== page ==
In The Beginning Was the Word: Human Communication & Learning How To Talk Again

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I picked up a hitchhiker the other day, he was standing on the side of the road and as I was driving towards him I realized that we were both heading in the same direction. So I pulled over and signaled for him to get in. He jumped in the car, a man in his fifties, and we introduced ourselves to one another.

We then began a two-hour eye-opening conversation, in which we shared our stories, laughed with one another, and learned about one another’s hopes, dreams, and regrets. The conversation was real, and when we arrived at our destination, before parting, he pulled out a beautifully bound poetry book and said that he wanted me to have it – as someone who loves writing poetry, it meant the absolute world to me.


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It was this encounter with a complete stranger that really got me thinking about how and why we communicate with one another, and how much the form of that communication has changed in recent times. Below is a video which has been created to get us thinking about the way in which we are presenting our lives to others – essentially, the way in which we are communicating with others. It is a challenge to us, and it asks us whether this form of communication is a healthy form for our personal mental well-being, and for the well-being of others.


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There is a very subtle, and yet immensely powerful, element to this video which you may or may not have noticed, and that is that not a single word is spoken. We see many words written, but we do not hear a single word said. Why is this striking? Because when we think of communicating with someone else, we naturally think of speaking with them face to face – and yet this was completely, and I presume intentionally, absent from the video.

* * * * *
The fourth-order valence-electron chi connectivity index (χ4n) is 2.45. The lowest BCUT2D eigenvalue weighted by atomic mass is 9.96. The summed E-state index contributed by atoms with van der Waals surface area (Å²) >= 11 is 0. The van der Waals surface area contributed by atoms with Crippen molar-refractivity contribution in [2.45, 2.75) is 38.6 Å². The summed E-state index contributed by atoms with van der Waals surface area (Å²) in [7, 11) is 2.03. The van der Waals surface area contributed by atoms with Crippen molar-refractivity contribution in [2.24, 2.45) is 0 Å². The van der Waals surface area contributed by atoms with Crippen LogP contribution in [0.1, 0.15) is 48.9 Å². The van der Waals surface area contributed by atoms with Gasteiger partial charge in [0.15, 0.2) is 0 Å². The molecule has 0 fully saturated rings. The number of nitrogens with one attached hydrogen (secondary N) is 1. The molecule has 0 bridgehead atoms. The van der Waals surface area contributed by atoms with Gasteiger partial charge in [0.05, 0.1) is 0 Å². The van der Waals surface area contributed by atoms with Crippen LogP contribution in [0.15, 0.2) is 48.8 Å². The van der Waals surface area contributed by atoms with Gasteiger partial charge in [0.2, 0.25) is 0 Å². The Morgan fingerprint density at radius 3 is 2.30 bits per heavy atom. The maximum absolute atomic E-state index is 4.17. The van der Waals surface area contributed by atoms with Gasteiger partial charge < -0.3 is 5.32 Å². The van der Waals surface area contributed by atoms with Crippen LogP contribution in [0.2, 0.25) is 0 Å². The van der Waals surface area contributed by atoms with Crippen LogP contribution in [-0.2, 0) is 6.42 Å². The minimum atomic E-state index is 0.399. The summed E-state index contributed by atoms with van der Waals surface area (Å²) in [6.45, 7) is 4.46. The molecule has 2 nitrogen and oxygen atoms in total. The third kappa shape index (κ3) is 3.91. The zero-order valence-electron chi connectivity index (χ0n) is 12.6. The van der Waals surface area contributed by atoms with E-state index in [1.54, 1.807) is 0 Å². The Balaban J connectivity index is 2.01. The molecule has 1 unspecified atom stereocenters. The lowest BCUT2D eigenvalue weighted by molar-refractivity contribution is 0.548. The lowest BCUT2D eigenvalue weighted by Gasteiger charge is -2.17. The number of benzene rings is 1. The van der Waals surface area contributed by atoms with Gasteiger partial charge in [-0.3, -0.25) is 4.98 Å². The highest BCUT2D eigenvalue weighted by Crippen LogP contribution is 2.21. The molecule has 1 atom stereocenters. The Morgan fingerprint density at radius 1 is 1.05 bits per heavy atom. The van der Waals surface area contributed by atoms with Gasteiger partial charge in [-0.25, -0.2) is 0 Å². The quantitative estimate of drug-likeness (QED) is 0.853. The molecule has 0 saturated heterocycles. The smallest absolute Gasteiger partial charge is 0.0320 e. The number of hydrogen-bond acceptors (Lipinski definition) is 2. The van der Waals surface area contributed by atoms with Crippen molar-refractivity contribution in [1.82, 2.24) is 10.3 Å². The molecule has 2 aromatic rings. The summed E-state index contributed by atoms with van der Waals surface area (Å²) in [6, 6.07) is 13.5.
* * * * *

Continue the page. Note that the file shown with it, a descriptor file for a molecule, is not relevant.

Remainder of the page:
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And I think that this alludes to a distressing irony that has emerged in Western society today, which is that, communication has never been so easy, and yet, we’re not communicating. Means of communication are all around us, and yet we’re not telling people how we really are. We may send an emoji or a meme, we may like a profile picture or an article, but we’re not sharing our stories with one another, and we’re forgetting how to talk – to really talk – with another person face to face. Social media is rapidly becoming the place where communication is going to die.

But it’s not hopeless and it’s not helpless, Pope Francis said in a message for the World Day of Social Communications that, “it is not technology which determines whether or not communication is authentic, but rather the human heart and our capacity to use wisely the means at our disposal.” The great thing is that we can re-discover the essence of communication as rooted in the human heart’s desire to be with others, and to share in reality with others. This is why communication is so important, because, by it, we open up our world to someone else, and someone else opens up their world to us. We learn by communicating; we have things put before us that we may have never noticed or encountered before. We come to believe only by communication – for something must be communicated if we are to believe it – Christ was the Word of God. We come to love by communication, we can’t conceive of any sort of relationship in which there is no communicating.

The means that we have for communication are good, but they must be used to communicate!